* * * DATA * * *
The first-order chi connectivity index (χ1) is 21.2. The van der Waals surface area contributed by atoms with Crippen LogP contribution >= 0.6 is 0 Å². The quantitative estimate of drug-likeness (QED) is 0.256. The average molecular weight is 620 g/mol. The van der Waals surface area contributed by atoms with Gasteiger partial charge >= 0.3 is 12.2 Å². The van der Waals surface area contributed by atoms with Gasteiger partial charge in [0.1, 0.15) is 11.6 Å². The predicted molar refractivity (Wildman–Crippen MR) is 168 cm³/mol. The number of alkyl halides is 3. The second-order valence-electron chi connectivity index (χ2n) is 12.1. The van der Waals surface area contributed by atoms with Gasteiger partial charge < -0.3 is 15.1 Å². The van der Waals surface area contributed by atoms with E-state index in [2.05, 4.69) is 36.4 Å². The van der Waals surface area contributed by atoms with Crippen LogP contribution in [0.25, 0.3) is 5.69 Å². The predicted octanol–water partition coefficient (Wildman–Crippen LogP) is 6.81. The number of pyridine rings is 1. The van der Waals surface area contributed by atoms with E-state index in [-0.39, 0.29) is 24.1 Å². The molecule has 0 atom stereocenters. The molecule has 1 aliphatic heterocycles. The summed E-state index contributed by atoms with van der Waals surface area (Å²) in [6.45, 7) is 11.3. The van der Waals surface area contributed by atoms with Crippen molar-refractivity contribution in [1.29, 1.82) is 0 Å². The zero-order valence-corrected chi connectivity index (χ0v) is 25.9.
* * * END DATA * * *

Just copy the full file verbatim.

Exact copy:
The first-order chi connectivity index (χ1) is 21.2. The van der Waals surface area contributed by atoms with Crippen LogP contribution >= 0.6 is 0 Å². The quantitative estimate of drug-likeness (QED) is 0.256. The average molecular weight is 620 g/mol. The van der Waals surface area contributed by atoms with Gasteiger partial charge >= 0.3 is 12.2 Å². The van der Waals surface area contributed by atoms with Gasteiger partial charge in [0.1, 0.15) is 11.6 Å². The predicted molar refractivity (Wildman–Crippen MR) is 168 cm³/mol. The number of alkyl halides is 3. The second-order valence-electron chi connectivity index (χ2n) is 12.1. The van der Waals surface area contributed by atoms with Gasteiger partial charge < -0.3 is 15.1 Å². The van der Waals surface area contributed by atoms with E-state index in [2.05, 4.69) is 36.4 Å². The van der Waals surface area contributed by atoms with Crippen LogP contribution in [0.25, 0.3) is 5.69 Å². The predicted octanol–water partition coefficient (Wildman–Crippen LogP) is 6.81. The number of pyridine rings is 1. The van der Waals surface area contributed by atoms with E-state index in [-0.39, 0.29) is 24.1 Å². The molecule has 0 atom stereocenters. The molecule has 1 aliphatic heterocycles. The summed E-state index contributed by atoms with van der Waals surface area (Å²) in [6.45, 7) is 11.3. The van der Waals surface area contributed by atoms with Crippen molar-refractivity contribution in [1.29, 1.82) is 0 Å². The zero-order valence-corrected chi connectivity index (χ0v) is 25.9.